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Transforming rural, agricultural and food systems
The race to feed the world’s population has started, Preeti Ahuja, Sector Manager for the World Bank, told those gathered at a Side Event of the 43rd session of the Committee on World Food Security (CFS). The topic of the event, “Policies for Effective Rural Transformation, Agricultural and Food System Transition” is based on this indisputable fact.
Event moderator Mr. David Neven, from the FAO, said that rural agricultural areas will become increasingly important, and systems approaches may be the way forward to achieve a hunger free world by 2030.
So what should be done?
In the context of the 2030 Agenda for Sustainable Development, rural transformation will be essential in the developing world. Rural transformation covers those processes which create higher-income societies from lower-income ones. Agriculture has a key role, by producing food and other products from renewable resources, but also in providing new jobs.
Previous experiences clearly showed that there are different ways (patterns) for the various regions and countries to undergo rural transformation. Accordingly, science and engineering have a responsibility to discover, evaluate and select the most appropriate solutions for the given regions. This analysis and decision support must consider the population growth, characteristics, resources and limitations of the given region or country, as well as the external effects of climate change.
How can rural transformation be supported effectively?
New multi-sectoral policies have to support the realization of effective rural transformations, to address the zero hunger challenge. The term "multi-sectoral" refers to the involvement of all sectors in planning of better agricultural and food systems. Looking at this wide playground, the policies of these sectors have to be managed within a systemic approach, from the field to the consumer. As it is an extremely complex issue, science and engineering can contribute by providing methods and quantitative knowledge for international policy and also for global society.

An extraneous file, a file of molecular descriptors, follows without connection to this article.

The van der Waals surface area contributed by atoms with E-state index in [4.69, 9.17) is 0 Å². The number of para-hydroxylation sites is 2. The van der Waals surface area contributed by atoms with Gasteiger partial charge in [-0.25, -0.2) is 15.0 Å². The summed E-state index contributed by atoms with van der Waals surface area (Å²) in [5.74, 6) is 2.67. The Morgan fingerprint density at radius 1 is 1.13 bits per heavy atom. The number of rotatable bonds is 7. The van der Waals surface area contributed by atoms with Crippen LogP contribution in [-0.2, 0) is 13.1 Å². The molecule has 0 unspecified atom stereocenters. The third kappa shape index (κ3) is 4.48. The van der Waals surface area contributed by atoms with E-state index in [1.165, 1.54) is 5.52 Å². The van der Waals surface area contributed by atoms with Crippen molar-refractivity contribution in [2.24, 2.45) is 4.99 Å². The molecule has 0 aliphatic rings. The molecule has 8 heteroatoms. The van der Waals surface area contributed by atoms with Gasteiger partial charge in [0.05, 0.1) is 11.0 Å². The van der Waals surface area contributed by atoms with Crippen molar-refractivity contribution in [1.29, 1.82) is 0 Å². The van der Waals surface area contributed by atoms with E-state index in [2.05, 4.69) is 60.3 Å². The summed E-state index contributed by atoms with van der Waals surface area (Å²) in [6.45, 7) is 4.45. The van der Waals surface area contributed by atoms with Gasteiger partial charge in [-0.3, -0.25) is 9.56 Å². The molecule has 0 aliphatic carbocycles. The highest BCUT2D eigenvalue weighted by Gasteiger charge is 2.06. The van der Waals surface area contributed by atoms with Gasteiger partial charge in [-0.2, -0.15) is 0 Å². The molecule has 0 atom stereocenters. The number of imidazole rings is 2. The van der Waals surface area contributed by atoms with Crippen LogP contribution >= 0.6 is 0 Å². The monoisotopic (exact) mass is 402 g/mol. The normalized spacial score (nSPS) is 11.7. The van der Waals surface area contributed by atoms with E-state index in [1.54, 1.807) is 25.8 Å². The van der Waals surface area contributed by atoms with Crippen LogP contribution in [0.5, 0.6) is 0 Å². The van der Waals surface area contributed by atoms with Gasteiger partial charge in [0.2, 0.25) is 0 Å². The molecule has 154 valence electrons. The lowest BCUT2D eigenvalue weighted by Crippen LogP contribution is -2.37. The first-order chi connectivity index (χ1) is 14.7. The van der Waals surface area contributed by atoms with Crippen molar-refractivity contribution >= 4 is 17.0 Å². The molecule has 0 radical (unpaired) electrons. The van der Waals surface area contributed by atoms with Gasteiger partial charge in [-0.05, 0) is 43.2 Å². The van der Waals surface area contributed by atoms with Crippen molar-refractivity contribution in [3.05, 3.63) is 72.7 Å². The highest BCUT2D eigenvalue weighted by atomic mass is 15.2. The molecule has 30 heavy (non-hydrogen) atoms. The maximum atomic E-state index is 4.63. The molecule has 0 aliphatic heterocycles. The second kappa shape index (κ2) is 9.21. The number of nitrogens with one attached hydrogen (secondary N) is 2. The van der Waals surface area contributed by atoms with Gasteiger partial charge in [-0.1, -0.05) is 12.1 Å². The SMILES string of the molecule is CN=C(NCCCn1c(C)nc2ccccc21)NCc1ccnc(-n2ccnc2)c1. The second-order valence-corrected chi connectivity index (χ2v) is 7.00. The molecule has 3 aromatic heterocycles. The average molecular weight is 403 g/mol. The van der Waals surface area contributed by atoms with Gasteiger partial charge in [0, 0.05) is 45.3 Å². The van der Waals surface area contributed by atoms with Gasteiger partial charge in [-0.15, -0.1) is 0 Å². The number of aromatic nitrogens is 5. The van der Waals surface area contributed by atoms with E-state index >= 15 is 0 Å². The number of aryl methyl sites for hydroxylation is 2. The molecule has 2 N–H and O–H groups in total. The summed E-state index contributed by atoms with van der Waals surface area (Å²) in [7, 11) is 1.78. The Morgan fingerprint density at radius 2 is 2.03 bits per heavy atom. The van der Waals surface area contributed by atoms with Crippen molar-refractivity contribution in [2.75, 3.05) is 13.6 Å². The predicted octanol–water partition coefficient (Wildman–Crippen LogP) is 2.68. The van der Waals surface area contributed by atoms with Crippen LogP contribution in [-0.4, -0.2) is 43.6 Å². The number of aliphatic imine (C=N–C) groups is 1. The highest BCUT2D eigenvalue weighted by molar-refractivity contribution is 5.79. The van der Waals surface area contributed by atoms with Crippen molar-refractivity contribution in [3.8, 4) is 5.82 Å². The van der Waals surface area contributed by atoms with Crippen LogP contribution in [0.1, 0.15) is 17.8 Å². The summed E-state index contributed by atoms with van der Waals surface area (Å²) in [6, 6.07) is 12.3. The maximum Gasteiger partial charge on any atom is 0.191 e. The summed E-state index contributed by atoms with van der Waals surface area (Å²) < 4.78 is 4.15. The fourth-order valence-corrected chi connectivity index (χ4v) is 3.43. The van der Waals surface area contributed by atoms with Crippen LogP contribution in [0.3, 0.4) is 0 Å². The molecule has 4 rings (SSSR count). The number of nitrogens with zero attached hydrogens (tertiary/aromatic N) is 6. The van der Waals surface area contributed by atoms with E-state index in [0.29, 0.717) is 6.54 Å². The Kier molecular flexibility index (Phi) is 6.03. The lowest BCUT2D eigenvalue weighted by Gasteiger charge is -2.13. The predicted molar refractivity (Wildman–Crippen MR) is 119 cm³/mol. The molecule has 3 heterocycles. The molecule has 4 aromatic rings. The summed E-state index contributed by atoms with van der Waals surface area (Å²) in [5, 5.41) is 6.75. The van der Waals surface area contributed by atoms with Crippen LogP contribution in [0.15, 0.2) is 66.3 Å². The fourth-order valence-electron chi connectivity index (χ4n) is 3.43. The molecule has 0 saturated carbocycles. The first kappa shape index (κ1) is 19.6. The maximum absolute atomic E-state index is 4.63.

The role of youth in the “race”
Youth must be involved in getting us to the “finish line” of this race. Agriculture is the main driver of jobs in the developing world. It will be essential to raise awareness about the importance of agriculture and food production, to develop young people's knowledge and skills, as well as to foster innovation.
Blogpost by Monika Varga, #CFS43 Social Reporter – firstname.lastname@example.org
This post is part of the live coverage during the 43rd Session of the Committee on World Food Security (CFS), a project GFAR is running in collaboration with CFS. Monika Varga is one of five YPARD members who was fully sponsored by GFAR to participate in the GFAR social media bootcamp and to attend CFS as a social reporter from 17-21 October 2016.
Photo: Rural youth in Liberia – courtesy: USAID Food and Enterprise Development Program for Liberia (FED) / Nico Parkinson